Joe Theismann was at Dulles International Airport the other day, traveling, as he does frequently in his role as an analyst for ESPN's NFL broadcasts. On these trips -- and especially at places such as Dulles, within a touchdown pass of the Washington Redskins' training facility in Ashburn -- it would make sense that Theismann would be recognized as the former Redskins quarterback, the guy who led the local franchise to one of its three Super Bowl titles.

"But even here," Theismann said through his cell phone, "it's not the Redskins. It's Notre Dame. Notre Dame first, the Washington Redskins second. And it's not just when I'm in this country. As I travel around the world, people bring up Notre Dame. It's different."

In the past -- with tales of Knute Rockne and the Four Horsemen still prominent pieces of the Fighting Irish lore -- "different" has always been good for Notre Dame, which has never been part of a football conference, and has liked it that way. The school's alumni and administration take pride in being independent, and even with all the seismic shifts in conference alignments that occurred in 2003, the Irish ended up right where they started -- a member of the Big East in almost all sports, but an island in football.

"That's what's worked for us in the past," Athletic Director Kevin White said, "and it continues to work for us. It's an important part of our culture."

The question, though, continues to nag at college athletics: Can the Notre Dame culture -- independent, Catholic, powerful, proud -- maintain its status quo as college football evolves? The school's football program is, in some ways, its own conference, its own television network, and its own marketing machine. Its famed "subway alumni" -- largely Irish Catholics from the Northeast who didn't attend Notre Dame but have a devoted interest in its football success -- make up a fan base like no other. The external pressure, it would seem, can be excruciating, with each game seemingly a referendum on the current team.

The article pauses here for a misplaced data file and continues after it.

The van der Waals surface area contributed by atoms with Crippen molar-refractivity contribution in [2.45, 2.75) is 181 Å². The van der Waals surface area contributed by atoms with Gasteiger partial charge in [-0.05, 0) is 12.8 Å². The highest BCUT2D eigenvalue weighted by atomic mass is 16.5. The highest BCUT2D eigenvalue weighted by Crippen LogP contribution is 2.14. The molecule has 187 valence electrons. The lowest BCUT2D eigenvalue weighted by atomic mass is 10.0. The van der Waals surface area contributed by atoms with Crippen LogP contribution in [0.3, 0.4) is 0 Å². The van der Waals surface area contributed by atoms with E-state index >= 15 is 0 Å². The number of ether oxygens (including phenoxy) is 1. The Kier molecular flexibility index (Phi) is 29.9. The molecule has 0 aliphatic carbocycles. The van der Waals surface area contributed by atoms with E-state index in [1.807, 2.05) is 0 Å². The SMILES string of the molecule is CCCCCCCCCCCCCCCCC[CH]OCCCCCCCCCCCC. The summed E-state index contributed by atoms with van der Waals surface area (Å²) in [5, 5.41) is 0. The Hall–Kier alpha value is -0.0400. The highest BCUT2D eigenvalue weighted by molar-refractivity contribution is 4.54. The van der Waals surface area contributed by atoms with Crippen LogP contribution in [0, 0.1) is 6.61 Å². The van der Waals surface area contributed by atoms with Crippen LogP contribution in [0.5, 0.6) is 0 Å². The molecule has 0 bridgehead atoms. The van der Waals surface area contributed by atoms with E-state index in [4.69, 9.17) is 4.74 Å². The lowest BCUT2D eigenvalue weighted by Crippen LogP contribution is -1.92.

"It's a national school," said former Irish coach Lou Holtz, now the coach at South Carolina. "You're under a magnifying glass with whatever you do there. There's a lot of pros about it, and a lot of cons about it. But it's all on the outside. . . . It's the 'subway alumni' that make it different. But the administration was no different than any place else I've coached. . . . The administration, in my entire 11 years there, never once said, 'We've got to win this game.' "

Thus, it is the fan base, not the administration, that has made so much noise during the two-year, four-game tenure of current coach Ty Willingham. The era began in 2002 with revitalization and enthusiasm, but has become something of a game-to-game evaluation of Willingham and the offense he wants to run, which is more wide-open than Holtz's option attack. When the Irish lost their opener to Brigham Young last month, following a 5-7 campaign in 2003, Willingham heard the doubters again.

With his team 3-1 and on the brink of the national rankings headed into today's key matchup against No. 15 Purdue, Willingham has kept his strong jaw straight, and encouraged his team to look at the large picture amidst what he considers to be too much negativity provided by fans and, in particular, the media.

"To me, it's very simple," Willingham said. "Life is full of ups and downs and goods and bads. Simply show both sides of the coin."

Notre Dame's coin, though, is multifaceted, and it is at least rooted in what the school was -- and what it still represents to a lot of its fans. Football fans who grew up in the 1950s and 1960s still talk about waking up on Sunday mornings and flipping on the TV. The only football to be found was the Notre Dame replay show. The Irish were omnipresent, and had an enormous impact on recruiting nationwide.

"I grew up in College Park, Georgia," said former Alabama and Georgia Tech coach Bill Curry, "and all I ever heard was the Notre Dame fight song."

Even with NBC's $45 million contract to broadcast Notre Dame home games through 2010 -- the only school to ever have its own national television package -- the Irish are just one of many choices fans can make each Saturday. Games are broadcast all day on ESPN and ESPN2 and night. CBS and ABC make college football -- from the Southeastern Conference, the ACC, the Big Ten and the other major conferences -- the bulk of their programming on Saturday afternoons. Thus, that automatic exposure edge -- and thus, the recruiting edge -- has eroded over time.